PhDs: The tortuous truth

Nature’s survey of more than 6,000 graduate students reveals the turbulent nature of doctoral research.

This has nothing explicitly to do with data, but I believe it explains some of the forces in the job market that are a little bit unusual in our field. All other primary functions of an operating business are staffed with people who have batchelor's or master's degrees, but it is not at all uncommon to find a data science team stocked with PhDs. I believe these survey results (and specifically the answer to the above question) point towards the cause: there is a mismatch between career ambitions and job availability within academia. Many PhDs have advanced quantitative skills, and find that data science is a natural (and lucrative) transition from a weak academic job market.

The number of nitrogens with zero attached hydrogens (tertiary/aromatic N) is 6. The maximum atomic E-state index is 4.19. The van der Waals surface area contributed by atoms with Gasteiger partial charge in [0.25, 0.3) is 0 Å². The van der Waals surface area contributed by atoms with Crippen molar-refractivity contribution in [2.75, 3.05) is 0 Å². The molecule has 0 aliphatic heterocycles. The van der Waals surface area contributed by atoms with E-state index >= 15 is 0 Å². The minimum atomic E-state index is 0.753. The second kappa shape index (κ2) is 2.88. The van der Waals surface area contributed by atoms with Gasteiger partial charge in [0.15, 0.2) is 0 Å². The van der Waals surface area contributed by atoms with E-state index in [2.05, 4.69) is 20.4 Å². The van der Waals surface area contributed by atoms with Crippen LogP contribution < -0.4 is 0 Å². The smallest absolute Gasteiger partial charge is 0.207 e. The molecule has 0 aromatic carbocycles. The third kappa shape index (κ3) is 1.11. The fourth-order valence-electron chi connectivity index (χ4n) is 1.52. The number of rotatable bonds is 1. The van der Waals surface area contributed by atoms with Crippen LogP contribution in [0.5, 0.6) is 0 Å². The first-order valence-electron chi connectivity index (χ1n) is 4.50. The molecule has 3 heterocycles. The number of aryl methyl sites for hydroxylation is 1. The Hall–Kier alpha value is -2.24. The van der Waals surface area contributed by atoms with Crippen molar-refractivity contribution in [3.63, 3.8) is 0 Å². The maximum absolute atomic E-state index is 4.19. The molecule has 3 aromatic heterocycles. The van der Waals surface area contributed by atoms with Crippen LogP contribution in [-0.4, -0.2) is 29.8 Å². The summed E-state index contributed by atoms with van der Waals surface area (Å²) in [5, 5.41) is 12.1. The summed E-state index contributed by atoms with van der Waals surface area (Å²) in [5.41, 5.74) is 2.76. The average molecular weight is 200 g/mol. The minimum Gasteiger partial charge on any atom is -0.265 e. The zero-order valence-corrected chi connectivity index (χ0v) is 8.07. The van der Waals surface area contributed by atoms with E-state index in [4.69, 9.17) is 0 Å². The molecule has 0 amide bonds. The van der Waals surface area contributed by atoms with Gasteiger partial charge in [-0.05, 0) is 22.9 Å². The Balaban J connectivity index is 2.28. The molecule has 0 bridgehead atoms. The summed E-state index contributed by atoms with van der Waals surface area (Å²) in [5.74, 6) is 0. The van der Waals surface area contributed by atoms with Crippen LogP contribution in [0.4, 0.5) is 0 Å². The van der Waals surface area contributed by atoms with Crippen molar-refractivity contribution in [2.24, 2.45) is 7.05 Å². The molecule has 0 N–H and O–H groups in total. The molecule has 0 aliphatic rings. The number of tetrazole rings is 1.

This begs the question: if one's career is ultimately the point of the degree (which is by no means always true), then wouldn't it make more sense to get a different degree? PhDs are extremely personally costly.

There is certainly a much larger conversation to be had here, and my point is not to discourage applications to PhD programs. Rather, I think it's important to have a realistic understanding of the job market and make well-informed life decisions. To be super-clear: you don't need a PhD to become a great data scientist.


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